Here is how we think of the Employee Healthcare Pyramid:

The Employee Healthcare Pyramid

Affordable Group Health Insurance Strategy Pyramid

On the left, we list common traditional insurance-based solutions that address each level of the Care Pyramid. Most business owners are at least broadly familiar with these.

On the right, we list some more affordable, lower-cost alternatives that address each of these respective levels of the Pyramid.

Employers should look for ways to help address each of these five levels, or employees may face a significant gap in coverage.

Even the lowest levels, the Preventative and Primary Care levels of the Pyramid, demand your attention, because many cash-strapped employees can’t afford all the care they need on their own. And this can quickly affect the profitability of your business.

If you don’t provide some assistance at the preventative and primary care levels, some workers will delay or skip needed health care, or go without important medication.

Over time, this leads to worse and worse health outcomes. Minor medical conditions become major ones without intervention. And this results in more health care utilization over time, directly driving up your health insurance premiums.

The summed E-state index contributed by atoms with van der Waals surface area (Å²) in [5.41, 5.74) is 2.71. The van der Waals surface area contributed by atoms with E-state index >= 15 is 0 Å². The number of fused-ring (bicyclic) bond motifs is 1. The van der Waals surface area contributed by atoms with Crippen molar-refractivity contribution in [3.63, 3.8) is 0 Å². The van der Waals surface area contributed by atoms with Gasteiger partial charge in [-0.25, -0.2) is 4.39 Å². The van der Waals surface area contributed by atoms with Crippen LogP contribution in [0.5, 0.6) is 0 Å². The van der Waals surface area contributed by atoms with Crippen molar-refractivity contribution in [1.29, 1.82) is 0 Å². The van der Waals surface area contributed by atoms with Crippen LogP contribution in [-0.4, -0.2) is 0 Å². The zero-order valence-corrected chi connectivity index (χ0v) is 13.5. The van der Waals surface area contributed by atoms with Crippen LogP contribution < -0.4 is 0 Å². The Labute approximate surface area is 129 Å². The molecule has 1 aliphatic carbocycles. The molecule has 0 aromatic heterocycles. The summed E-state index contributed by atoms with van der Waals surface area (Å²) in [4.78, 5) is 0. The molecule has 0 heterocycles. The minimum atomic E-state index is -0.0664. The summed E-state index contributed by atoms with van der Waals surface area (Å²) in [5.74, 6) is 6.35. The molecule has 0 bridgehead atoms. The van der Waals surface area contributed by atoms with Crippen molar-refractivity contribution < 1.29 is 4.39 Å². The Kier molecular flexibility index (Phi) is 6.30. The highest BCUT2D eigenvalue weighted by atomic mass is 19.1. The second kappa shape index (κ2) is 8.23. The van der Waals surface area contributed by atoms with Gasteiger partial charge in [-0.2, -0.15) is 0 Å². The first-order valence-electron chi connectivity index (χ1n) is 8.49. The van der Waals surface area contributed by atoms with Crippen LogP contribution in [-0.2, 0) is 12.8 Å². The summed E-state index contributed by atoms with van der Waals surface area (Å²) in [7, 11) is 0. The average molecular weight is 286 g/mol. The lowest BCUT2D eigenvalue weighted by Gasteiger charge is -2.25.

It also results in absenteeism, presenteeism, higher employee stress levels, lower productivity, and even increased workplace accident rates.

Compare Pricing on the Best Insurance Plans Available


3. Offer High-Deductible Health Plans (HDHPs)

One of the easiest ways small employers can “bend the cost curve” in their favor is to transition employees to the “consumer directed healthcare” model.

With this approach, employers encourage their workers to take more direct ownership of their healthcare experience by offering plans with higher deductibles.

These high-deductible health plans (HDHPs) HDHPs have lower monthly premiums than traditional plans.

These immediately make their premiums more affordable for both employers and employees.

4. And Supplement Them With Health Savings Accounts

However, while the premiums are more affordable, the higher deductibles can be a burden on cash-strapped workers in the event they or a family member needs care.